STS-6

6makes its maiden voyage
The first launch of the IUS was in 1982 on a Titan 34D rocket from the Cape Canaveral Air Force Station shortly before the STS-6 Space Shuttle mission.
Although the 5000 lbs TDRS satellite was successfully deployed from Challenger, its two-stage booster rocket, the Inertial Upper Stage (IUS), tumbled out of control, placing the satellite into a low elliptical orbit.

STS-30

30
The primary payload, the Magellan spacecraft with its attached Inertial Upper Stage (IUS), was successfully deployed later that day.

STS-51-J

12its maiden flight
Its cargo was classified, but it was reported that two ( USA-11 and USA-12) DSCS-III (Defense Satellite Communications System) satellites were launched into stationary orbits by an Inertial Upper Stage.

Galileo (spacecraft)

GalileoGalileo'' spacecraftGalileo spacecraft
The Inertial Upper Stage booster was going to be used at first, but this changed to the Centaur booster, then back to IUS after Challenger.

Transtage

TS-1
The candidates were the Centaur, propelled by liquid hydrogen and liquid oxygen, the Transtage, propelled by hypergolic storable propellants Aerozine-50 and, and the Interim Upper Stage, using solid propellant.
Inertial Upper Stage

STS-41

Attached to Ulysses were two upper stages, the Inertial Upper Stage (IUS) and a mission-specific Payload Assist Module-S (PAM-S), combined together for first time to send Ulysses toward an out-of-ecliptic trajectory.

STS-34

34Mission STS-34
The primary payload, the Galileo spacecraft with its attached Inertial Upper Stage (IUS), was successfully deployed on its journey to Jupiter.

STS-43

The primary payload, Tracking and Data Relay Satellite-5 (TDRS-5 or TDRS-E), attached to an Inertial Upper Stage (IUS), was deployed about six hours into flight, and the IUS propelled the satellite into geosynchronous orbit.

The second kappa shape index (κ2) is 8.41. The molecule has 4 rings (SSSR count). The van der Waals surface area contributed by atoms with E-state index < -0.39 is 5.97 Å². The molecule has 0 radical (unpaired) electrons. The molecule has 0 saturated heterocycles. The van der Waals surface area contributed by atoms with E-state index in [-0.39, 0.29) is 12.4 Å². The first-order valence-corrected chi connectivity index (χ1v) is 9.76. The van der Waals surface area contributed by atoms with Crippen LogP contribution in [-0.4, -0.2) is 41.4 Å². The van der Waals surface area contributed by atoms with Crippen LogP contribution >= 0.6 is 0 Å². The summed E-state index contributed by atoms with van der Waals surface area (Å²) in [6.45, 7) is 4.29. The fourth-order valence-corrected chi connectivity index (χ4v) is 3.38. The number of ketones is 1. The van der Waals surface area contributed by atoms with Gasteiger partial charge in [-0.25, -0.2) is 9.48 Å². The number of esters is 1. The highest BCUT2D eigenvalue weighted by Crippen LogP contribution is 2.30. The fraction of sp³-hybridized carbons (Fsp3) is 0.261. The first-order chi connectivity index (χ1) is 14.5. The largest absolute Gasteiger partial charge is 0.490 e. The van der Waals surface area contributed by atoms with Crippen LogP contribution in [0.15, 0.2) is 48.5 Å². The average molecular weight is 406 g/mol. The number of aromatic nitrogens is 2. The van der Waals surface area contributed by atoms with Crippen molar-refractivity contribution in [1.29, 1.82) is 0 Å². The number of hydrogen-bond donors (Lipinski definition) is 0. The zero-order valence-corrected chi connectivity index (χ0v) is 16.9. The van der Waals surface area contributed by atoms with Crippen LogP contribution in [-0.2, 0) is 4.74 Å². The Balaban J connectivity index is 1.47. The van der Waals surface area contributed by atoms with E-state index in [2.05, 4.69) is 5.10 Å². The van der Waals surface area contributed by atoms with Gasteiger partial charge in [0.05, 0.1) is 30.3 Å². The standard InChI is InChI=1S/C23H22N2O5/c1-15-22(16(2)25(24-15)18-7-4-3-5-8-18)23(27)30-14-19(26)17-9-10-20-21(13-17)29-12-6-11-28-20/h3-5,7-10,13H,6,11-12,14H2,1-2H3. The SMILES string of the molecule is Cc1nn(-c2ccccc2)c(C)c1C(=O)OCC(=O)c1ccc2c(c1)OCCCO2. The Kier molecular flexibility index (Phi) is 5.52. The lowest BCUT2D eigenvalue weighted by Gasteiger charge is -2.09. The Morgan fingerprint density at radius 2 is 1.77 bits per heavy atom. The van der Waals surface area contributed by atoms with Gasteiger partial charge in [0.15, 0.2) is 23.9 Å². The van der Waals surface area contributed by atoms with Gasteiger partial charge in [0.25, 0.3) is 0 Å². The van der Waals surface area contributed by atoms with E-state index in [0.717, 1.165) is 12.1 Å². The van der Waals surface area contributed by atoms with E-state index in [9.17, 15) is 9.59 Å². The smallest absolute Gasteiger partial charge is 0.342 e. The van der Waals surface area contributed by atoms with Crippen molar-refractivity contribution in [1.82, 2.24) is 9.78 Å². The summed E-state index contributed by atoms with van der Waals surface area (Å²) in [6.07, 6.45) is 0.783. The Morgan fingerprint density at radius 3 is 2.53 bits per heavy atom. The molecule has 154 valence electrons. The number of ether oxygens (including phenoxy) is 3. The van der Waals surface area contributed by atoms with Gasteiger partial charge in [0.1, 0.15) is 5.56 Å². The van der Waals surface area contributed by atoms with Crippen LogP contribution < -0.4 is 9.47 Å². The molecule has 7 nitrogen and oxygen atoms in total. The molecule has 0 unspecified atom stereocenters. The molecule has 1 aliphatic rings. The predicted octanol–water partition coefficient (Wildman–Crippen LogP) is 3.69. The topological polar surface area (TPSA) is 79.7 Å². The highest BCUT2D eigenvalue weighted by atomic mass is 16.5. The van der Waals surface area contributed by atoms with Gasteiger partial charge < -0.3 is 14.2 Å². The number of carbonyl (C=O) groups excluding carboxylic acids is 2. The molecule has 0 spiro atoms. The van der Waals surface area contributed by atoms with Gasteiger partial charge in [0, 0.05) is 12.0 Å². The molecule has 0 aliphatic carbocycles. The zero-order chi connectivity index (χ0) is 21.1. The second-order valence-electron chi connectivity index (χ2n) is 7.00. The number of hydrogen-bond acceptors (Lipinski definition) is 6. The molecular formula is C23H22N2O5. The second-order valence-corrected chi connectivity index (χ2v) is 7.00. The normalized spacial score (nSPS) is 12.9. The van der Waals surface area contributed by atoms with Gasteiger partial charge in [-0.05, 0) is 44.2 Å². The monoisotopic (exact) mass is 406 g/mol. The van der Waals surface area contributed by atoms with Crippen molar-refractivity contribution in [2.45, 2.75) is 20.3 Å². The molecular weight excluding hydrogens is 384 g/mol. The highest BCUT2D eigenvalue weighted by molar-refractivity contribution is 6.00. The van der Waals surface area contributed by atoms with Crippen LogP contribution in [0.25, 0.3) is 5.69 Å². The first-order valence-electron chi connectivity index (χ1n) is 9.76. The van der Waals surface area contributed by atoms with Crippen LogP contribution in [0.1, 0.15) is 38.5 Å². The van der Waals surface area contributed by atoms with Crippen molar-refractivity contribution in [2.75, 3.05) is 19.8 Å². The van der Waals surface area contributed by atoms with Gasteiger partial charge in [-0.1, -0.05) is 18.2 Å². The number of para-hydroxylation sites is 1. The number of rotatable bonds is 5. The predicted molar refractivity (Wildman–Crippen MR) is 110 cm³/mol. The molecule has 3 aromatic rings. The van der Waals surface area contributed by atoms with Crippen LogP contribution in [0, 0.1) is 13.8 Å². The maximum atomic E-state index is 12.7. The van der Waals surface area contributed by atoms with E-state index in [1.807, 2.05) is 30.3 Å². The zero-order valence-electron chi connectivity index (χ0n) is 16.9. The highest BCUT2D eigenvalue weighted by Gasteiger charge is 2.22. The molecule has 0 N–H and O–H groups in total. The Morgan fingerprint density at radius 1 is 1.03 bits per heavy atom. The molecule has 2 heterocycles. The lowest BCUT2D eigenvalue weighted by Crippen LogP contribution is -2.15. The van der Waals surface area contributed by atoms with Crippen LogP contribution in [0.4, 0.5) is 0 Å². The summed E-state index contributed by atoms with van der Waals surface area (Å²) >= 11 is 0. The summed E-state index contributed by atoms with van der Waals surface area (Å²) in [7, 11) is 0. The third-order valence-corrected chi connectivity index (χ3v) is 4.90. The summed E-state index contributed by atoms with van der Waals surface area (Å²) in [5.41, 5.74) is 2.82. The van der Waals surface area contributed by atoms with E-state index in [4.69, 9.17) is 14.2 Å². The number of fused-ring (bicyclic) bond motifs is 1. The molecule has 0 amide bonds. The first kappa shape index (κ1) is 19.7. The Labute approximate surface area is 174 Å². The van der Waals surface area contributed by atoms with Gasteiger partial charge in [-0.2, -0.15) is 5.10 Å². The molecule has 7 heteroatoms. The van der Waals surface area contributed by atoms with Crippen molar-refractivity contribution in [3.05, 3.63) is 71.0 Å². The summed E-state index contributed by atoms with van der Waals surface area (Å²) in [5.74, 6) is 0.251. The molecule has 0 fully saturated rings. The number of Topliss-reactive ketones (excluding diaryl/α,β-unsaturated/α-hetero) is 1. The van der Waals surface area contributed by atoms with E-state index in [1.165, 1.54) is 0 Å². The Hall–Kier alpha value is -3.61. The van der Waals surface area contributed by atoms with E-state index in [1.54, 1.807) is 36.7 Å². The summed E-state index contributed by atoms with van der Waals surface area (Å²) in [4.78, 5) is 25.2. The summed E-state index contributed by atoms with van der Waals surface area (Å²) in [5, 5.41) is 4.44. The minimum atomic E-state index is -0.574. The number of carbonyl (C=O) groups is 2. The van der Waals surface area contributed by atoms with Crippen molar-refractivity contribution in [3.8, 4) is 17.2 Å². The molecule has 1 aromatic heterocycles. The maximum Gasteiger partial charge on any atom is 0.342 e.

STS-26

STS-26RReturn to Flight
TDRS-C, which became TDRS-3 in orbit, and its attached Inertial Upper Stage (IUS), were deployed from Discovery's cargo bay six hours and 13 minutes into the flight.

Defense Support Program

DSPDSP-23(DSP)
Typically, DSP satellites were launched on Titan IVB boosters with Inertial Upper Stages.

TDRS-3

TDRS-CTDRS-3,
TDRS-C was deployed from Discovery around six hours after launch, and was raised to geostationary orbit by means of an Inertial Upper Stage.

TDRS-4

TDRS-D
TDRS-D was deployed from Discovery a few hours after launch, and was raised to geostationary orbit by means of an Inertial Upper Stage.

STS-44

A launch set for 19 November was delayed due to replacement and testing of a malfunctioning redundant inertial measurement unit on the Inertial Upper Stage booster attached to the Defense Support Program satellite.

STS-54

DXS
It was later successfully transferred to its proper orbit by the Inertial Upper Stage booster.

STS-70

70
The primary mission was the launch and deployment of the 7th Tracking and Data Relay Satellite (TDRS) by means of the two-stage Inertial Upper Stage (IUS) solid rocket.

STS-93

The primary objective of the STS-93 mission was to deploy the Chandra X-ray Observatory (formerly the Advanced X-ray Astrophysics Facility) with its Inertial Upper Stage booster.

Chandra X-ray Observatory

ChandraChandra observatoryChandra Space Telescope
At 22753 kg, it was the heaviest payload ever launched by the shuttle, a consequence of the two-stage Inertial Upper Stage booster rocket system needed to transport the spacecraft to its high orbit.